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User perceptions and use of authentication methods: Insights from youth in Mexico and Bosnia and Herzegovina

Hadžidedić, Sunčica

User perceptions and use of authentication methods: Insights from youth in Mexico and Bosnia and Herzegovina Thumbnail


Authors



Abstract

Purpose: This paper aimed to address the user perspective about usability, security and use of five authentication schemes (text and graphical passwords, biometrics, and hardware tokens) from a population not covered previously in the literature. Additionally, we explored the criteria users apply in creating their text passwords. Methodology: An online survey study was performed in spring 2019 with university students in Mexico and Bosnia and Herzegovina. 197 responses were collected. Findings: Fingerprint-based authentication was perceived as usable and secure the most frequently. However, text passwords were the predominantly used method for unlocking computer devices. Our participants preferred to apply personal criteria for creating text passwords, which, interestingly, coincided with the general password guidelines, e.g., length, combining letters and special characters. Originality: Research on young adults’ perceptions of different authentication methods is driven by the increasing frequency and sophistication of security breaches, as well as their significant consequences. This study provided insight into the commonly used authentication methods among youth from two geographic locations, which have not been accounted for previously.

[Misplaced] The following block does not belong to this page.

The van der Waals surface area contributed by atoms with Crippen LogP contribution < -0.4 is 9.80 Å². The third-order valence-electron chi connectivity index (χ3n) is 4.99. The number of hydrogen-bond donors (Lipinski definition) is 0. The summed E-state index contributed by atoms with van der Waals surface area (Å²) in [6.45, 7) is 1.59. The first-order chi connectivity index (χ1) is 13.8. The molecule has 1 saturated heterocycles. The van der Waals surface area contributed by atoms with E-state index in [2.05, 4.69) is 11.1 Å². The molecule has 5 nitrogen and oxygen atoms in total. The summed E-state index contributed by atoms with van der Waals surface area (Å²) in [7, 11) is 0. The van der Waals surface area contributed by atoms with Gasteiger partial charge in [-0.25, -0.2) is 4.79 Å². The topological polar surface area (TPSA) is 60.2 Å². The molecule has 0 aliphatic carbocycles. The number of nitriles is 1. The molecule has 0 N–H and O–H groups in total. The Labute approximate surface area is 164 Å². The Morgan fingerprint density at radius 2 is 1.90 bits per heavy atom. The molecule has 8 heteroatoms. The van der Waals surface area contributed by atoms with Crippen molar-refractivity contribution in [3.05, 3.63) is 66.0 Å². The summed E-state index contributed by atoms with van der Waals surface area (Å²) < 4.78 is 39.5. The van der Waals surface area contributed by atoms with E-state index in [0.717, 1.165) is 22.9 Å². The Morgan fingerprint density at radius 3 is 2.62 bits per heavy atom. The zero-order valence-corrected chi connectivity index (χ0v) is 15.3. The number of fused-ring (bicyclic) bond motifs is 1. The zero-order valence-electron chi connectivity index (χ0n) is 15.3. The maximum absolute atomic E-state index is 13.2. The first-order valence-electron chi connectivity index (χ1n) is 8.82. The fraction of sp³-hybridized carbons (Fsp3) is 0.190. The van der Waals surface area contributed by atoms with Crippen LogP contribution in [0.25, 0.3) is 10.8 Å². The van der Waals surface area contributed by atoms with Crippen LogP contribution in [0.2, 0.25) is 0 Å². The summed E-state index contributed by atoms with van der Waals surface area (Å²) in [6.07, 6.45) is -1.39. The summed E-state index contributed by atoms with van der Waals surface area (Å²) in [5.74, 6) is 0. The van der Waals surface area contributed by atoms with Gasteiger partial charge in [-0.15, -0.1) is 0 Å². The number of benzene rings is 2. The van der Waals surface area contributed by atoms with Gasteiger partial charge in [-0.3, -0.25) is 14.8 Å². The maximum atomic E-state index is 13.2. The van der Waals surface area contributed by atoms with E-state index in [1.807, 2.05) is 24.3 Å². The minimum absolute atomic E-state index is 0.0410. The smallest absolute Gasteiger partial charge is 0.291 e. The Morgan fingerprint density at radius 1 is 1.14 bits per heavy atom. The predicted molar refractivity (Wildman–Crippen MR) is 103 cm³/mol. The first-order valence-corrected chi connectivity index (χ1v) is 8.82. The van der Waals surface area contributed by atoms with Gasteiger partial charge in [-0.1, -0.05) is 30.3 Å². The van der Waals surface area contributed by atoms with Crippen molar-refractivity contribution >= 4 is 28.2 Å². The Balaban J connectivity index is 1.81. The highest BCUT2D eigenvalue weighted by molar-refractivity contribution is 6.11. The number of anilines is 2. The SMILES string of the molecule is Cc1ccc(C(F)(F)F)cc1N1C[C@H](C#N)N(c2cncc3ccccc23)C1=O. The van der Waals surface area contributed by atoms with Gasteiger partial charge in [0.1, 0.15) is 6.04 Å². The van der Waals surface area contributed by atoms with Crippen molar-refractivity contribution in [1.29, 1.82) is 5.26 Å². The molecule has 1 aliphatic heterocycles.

Citation

Hadžidedić, S. (2022). User perceptions and use of authentication methods: Insights from youth in Mexico and Bosnia and Herzegovina. Information and Computer Security, 30(4), 615-632. https://doi.org/10.1108/ics-07-2021-0105

Journal Article Type Article
Acceptance Date Feb 16, 2022
Online Publication Date Mar 18, 2022
Publication Date Oct 20, 2022
Deposit Date Feb 23, 2022
Publicly Available Date Feb 23, 2022
Journal Information and Computer Security
Print ISSN 2056-4961
Publisher Emerald
Peer Reviewed Peer Reviewed
Volume 30
Issue 4
Pages 615-632
DOI https://doi.org/10.1108/ics-07-2021-0105

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Publisher Licence URL
http://creativecommons.org/licenses/by-nc/4.0/

Copyright Statement
This author accepted manuscript is deposited under a Creative Commons Attribution Non-commercial 4.0 International (CC BY-NC) licence. This means that anyone may distribute, adapt, and build upon the work for non-commercial purposes, subject to full attribution. If you wish to use this manuscript for commercial purposes, please contact permissions@emerald.com






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